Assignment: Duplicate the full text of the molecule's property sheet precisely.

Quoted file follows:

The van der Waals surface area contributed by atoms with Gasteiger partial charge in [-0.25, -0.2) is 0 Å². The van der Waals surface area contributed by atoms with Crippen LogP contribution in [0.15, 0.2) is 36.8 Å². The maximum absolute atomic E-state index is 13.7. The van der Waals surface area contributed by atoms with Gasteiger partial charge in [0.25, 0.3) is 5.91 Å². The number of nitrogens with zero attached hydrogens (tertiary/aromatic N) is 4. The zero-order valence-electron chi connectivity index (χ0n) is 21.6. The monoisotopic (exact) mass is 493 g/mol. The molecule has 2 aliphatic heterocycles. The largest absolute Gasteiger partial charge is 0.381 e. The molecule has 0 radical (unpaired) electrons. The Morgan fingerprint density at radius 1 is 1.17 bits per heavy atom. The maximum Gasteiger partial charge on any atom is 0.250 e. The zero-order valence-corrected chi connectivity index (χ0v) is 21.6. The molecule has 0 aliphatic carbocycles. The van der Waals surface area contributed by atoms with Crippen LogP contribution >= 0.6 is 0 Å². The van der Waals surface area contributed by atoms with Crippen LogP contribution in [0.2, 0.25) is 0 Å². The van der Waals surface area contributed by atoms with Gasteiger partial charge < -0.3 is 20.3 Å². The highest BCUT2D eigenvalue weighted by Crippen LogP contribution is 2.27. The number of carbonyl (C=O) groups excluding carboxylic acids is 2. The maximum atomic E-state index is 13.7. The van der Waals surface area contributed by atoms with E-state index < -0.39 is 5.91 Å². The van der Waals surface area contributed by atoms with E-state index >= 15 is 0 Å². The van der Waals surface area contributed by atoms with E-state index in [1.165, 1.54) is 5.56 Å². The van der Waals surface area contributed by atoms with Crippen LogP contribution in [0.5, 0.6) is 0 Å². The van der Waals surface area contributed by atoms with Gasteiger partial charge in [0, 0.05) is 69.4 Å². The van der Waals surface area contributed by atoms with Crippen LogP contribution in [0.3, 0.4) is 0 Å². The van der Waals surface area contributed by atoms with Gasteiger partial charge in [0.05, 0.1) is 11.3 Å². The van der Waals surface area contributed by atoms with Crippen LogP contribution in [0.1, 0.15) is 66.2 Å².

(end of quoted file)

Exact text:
The van der Waals surface area contributed by atoms with Gasteiger partial charge in [-0.25, -0.2) is 0 Å². The van der Waals surface area contributed by atoms with Crippen LogP contribution in [0.15, 0.2) is 36.8 Å². The maximum absolute atomic E-state index is 13.7. The van der Waals surface area contributed by atoms with Gasteiger partial charge in [0.25, 0.3) is 5.91 Å². The number of nitrogens with zero attached hydrogens (tertiary/aromatic N) is 4. The zero-order valence-electron chi connectivity index (χ0n) is 21.6. The monoisotopic (exact) mass is 493 g/mol. The molecule has 2 aliphatic heterocycles. The largest absolute Gasteiger partial charge is 0.381 e. The molecule has 0 radical (unpaired) electrons. The Morgan fingerprint density at radius 1 is 1.17 bits per heavy atom. The maximum Gasteiger partial charge on any atom is 0.250 e. The zero-order valence-corrected chi connectivity index (χ0v) is 21.6. The molecule has 0 aliphatic carbocycles. The van der Waals surface area contributed by atoms with Crippen LogP contribution >= 0.6 is 0 Å². The van der Waals surface area contributed by atoms with Crippen LogP contribution in [0.2, 0.25) is 0 Å². The van der Waals surface area contributed by atoms with Gasteiger partial charge < -0.3 is 20.3 Å². The highest BCUT2D eigenvalue weighted by Crippen LogP contribution is 2.27. The number of carbonyl (C=O) groups excluding carboxylic acids is 2. The maximum atomic E-state index is 13.7. The van der Waals surface area contributed by atoms with E-state index < -0.39 is 5.91 Å². The van der Waals surface area contributed by atoms with E-state index >= 15 is 0 Å². The van der Waals surface area contributed by atoms with E-state index in [1.165, 1.54) is 5.56 Å². The van der Waals surface area contributed by atoms with Crippen LogP contribution in [0.5, 0.6) is 0 Å². The van der Waals surface area contributed by atoms with Gasteiger partial charge in [0, 0.05) is 69.4 Å². The van der Waals surface area contributed by atoms with Crippen LogP contribution in [0.3, 0.4) is 0 Å². The van der Waals surface area contributed by atoms with Gasteiger partial charge in [0.05, 0.1) is 11.3 Å². The van der Waals surface area contributed by atoms with Crippen LogP contribution in [0.1, 0.15) is 66.2 Å².